Those in favor the project say they are excited at the possibility of having a supercenter in their backyard as those particular Walmart stores are known for offering of amenities not offered in a regular Walmart store.

Others have said they travel out of the area to shop at other superstores in Highland and Banning, for example.

Design concerns have also had the council scratching their heads, and Mayor Pro Tem Paul Foster recommended the corporation meet with a sub-committee to discuss design concepts that will showcase the store and make it more Redlands-centric. The committee will meet with the store within 30 days, per an agreement made with the store.

Another issue on the table had to do with what will happen to the store's current location on Redlands Boulevard.

Once the new store is built, Walmart employees and services will be moved to the new site.

Many on the council, including Aguilar, worried a new tenant wouldn't be found to take over the store once emptied.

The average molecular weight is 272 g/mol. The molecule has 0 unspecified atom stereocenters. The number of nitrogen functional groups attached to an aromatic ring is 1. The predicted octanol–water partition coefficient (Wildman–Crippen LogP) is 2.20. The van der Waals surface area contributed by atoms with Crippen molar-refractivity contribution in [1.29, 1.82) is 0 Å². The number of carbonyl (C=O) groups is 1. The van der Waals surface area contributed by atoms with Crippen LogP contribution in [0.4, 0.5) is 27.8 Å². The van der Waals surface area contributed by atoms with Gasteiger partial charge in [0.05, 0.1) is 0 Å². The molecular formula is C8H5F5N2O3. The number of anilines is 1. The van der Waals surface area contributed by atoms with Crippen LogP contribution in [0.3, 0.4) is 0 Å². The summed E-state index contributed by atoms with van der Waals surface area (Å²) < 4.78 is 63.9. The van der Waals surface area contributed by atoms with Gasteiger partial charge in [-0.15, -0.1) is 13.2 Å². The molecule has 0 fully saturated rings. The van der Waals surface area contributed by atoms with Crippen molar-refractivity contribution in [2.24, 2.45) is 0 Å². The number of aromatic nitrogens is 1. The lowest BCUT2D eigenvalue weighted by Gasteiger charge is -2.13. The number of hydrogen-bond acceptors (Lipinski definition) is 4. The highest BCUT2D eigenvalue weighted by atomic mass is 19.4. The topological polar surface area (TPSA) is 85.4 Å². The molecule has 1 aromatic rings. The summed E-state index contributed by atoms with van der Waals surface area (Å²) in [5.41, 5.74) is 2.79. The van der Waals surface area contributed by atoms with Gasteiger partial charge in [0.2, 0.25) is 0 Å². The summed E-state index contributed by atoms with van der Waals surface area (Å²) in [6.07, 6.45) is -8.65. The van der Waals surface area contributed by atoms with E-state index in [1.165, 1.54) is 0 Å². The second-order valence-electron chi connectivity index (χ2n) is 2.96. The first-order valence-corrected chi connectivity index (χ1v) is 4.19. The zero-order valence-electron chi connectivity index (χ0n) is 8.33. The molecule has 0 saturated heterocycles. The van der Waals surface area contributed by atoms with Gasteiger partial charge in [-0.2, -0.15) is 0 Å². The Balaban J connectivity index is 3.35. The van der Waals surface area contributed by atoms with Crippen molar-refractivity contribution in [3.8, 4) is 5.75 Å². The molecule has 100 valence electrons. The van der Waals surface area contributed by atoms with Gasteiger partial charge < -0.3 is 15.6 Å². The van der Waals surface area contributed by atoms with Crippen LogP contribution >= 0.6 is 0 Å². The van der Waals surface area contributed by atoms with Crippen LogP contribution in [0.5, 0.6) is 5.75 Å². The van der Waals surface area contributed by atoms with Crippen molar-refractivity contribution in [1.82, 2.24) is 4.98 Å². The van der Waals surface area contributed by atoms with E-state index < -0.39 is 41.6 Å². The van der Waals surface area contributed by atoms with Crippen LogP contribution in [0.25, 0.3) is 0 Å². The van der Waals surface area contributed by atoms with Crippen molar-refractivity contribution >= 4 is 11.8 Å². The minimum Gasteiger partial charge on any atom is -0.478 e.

Walmart spokesman Aaron Rios offered up a few solutions that, while it seemed to help, did not ease all of the council's concerns. He recommended that if the building didn't sell within 18 months of the supercenter's opening, the city could purchase the building for city service.

If not sold in 60 months, the building could be demolished, Rios said, but Walmart has no interest to demolishing it.

"We treat our buildings as an asset," he said, adding that Walmart will be financially responsible for the Redlands Boulevard site until it's sold.

Foster, who supported the project, said the impending vacancy was one of his concerns as well as that of several residents who inquired about the building's possible long-term vacancy. Foster also cited the design as another of his reservations on the project.